President Obama traveled to Florida yesterday to distract the nation from its real problems by laying out his case for the Buffett Rule, a plan to drastically raise taxes on successful Americans and small businesses. The core of his argument is that the rich aren’t paying their fair share. It makes for great populist rhetoric, especially when families are hurting and angry under today’s high unemployment, but the result is terrible policy. Worse, it’s a distraction from the big issues facing the nation, like the deficit, the economy, jobs, gas prices, health care, and on and on, none of which are addressed by the President’s proposals, and none of which he wants to talk about.
Will the President’s tax hike at least tackle the country’s fiscal problems? No, it won’t.
According to a recent analysis by the congressional Joint Committee on Taxation, the Buffett Rule would raise a mere $47 billion over ten years. Meanwhile, President Obama’s budget calls for adding $6.7 trillion to the national debt. That means that the Buffett Rule will only cover one half of one percent of the President’s new spending. Soaking the rich cannot get deficits down, only spending reductions can do that.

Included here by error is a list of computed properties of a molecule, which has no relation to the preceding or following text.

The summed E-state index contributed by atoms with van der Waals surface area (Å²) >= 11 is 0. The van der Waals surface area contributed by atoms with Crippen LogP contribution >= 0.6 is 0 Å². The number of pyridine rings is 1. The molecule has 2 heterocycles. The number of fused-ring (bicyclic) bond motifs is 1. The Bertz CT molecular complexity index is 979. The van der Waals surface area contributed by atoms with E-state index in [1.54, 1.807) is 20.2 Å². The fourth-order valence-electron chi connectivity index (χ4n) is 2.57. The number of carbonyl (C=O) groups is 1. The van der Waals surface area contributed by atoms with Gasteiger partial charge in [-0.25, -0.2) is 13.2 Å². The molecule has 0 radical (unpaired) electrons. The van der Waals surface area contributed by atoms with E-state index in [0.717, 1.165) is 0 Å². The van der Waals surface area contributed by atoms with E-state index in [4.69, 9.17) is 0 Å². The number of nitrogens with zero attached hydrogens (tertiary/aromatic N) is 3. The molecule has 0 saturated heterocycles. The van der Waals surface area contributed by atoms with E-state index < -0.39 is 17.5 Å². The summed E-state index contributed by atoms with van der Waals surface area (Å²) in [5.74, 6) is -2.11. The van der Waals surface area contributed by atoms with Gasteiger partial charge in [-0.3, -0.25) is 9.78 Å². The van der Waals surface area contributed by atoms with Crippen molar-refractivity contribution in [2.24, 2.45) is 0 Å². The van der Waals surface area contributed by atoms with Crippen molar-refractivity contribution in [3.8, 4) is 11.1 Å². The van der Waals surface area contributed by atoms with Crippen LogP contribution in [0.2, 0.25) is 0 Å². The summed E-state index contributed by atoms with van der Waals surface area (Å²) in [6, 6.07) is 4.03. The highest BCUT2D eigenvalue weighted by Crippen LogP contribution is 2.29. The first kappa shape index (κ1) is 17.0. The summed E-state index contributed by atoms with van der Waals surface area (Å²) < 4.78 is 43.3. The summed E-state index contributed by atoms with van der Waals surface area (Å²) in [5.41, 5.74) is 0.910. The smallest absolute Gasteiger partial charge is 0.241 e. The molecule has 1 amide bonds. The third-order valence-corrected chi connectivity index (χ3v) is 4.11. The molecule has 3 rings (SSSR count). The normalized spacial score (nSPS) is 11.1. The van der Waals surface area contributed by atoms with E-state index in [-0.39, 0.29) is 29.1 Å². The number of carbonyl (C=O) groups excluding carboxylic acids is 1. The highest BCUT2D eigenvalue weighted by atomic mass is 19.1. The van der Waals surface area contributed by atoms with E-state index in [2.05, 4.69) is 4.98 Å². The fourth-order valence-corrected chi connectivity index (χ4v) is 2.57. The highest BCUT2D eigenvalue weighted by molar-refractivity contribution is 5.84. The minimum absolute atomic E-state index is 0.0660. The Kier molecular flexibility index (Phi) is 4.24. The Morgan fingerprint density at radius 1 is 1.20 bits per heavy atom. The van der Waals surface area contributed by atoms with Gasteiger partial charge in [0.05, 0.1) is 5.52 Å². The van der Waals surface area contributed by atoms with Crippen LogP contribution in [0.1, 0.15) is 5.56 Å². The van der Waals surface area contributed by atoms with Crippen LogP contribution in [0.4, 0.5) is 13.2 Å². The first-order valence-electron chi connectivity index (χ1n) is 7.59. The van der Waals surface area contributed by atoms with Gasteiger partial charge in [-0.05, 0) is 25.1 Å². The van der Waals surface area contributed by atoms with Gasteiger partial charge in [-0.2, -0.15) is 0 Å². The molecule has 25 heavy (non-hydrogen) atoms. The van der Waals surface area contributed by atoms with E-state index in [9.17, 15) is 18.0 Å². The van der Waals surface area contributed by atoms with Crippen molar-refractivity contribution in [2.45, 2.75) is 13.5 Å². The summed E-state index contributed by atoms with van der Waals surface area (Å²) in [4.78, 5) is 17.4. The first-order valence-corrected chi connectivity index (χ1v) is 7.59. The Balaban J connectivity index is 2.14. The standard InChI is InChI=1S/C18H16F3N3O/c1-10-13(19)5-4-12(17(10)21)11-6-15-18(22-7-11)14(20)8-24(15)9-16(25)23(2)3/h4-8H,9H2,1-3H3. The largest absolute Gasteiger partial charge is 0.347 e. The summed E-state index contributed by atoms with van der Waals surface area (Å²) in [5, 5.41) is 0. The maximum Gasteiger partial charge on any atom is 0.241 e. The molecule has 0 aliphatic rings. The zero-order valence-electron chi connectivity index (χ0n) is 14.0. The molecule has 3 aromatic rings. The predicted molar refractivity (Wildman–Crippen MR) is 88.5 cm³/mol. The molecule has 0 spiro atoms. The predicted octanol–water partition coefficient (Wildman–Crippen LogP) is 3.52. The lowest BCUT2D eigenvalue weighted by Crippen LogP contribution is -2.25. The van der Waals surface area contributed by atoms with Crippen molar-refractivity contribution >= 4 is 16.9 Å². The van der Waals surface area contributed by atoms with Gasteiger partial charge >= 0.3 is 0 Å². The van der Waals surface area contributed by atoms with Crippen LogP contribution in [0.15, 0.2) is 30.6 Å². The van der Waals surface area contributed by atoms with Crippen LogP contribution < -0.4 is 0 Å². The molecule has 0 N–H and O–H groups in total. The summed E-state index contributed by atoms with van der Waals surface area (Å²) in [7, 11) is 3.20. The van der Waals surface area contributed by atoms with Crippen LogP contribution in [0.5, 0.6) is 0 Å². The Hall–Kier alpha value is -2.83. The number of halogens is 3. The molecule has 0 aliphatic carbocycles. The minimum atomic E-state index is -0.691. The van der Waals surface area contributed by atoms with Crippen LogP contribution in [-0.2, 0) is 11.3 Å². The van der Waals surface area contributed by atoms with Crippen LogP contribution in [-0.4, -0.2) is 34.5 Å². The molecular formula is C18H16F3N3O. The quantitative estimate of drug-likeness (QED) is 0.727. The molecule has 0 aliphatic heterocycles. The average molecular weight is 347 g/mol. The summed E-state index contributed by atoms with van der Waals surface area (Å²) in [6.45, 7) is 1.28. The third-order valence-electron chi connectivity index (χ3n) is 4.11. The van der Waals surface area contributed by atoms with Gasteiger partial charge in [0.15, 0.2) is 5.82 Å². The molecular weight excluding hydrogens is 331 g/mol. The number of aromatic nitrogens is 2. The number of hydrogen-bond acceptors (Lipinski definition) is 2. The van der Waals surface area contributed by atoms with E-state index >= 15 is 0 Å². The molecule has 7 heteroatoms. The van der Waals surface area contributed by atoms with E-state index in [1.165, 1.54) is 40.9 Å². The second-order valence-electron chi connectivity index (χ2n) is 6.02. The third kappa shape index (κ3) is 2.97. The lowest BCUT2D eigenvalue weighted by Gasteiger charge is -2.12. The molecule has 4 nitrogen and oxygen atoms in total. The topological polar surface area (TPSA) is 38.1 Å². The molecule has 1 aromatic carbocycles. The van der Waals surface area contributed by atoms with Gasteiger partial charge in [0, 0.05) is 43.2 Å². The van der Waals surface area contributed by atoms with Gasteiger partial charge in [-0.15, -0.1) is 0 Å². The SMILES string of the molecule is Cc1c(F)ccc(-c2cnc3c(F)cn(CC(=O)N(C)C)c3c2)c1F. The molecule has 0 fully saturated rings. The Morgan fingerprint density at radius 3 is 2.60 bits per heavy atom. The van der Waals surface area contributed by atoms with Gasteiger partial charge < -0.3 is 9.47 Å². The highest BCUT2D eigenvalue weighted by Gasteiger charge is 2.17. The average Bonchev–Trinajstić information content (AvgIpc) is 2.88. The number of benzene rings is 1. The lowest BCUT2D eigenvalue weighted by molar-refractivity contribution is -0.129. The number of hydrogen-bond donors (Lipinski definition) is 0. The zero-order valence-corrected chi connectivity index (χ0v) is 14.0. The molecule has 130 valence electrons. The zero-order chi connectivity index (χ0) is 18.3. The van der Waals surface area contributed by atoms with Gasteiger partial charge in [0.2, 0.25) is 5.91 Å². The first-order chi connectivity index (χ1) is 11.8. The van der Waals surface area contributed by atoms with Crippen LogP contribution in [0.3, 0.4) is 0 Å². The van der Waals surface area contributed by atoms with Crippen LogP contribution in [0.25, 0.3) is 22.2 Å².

When it comes to the biggest problem America is facing — a weak economy and high unemployment — the Buffett Rule would weaken the economy and make matters worse. Heritage’s J.D. Foster and Curtis Dubay write that the tax would fall most heavily on job creators (who pay taxes at the individual rate) and confiscate their resources that would otherwise be used to start new businesses, grow existing businesses, and hire more workers. As a result, economic growth will slow down right along with job creation.
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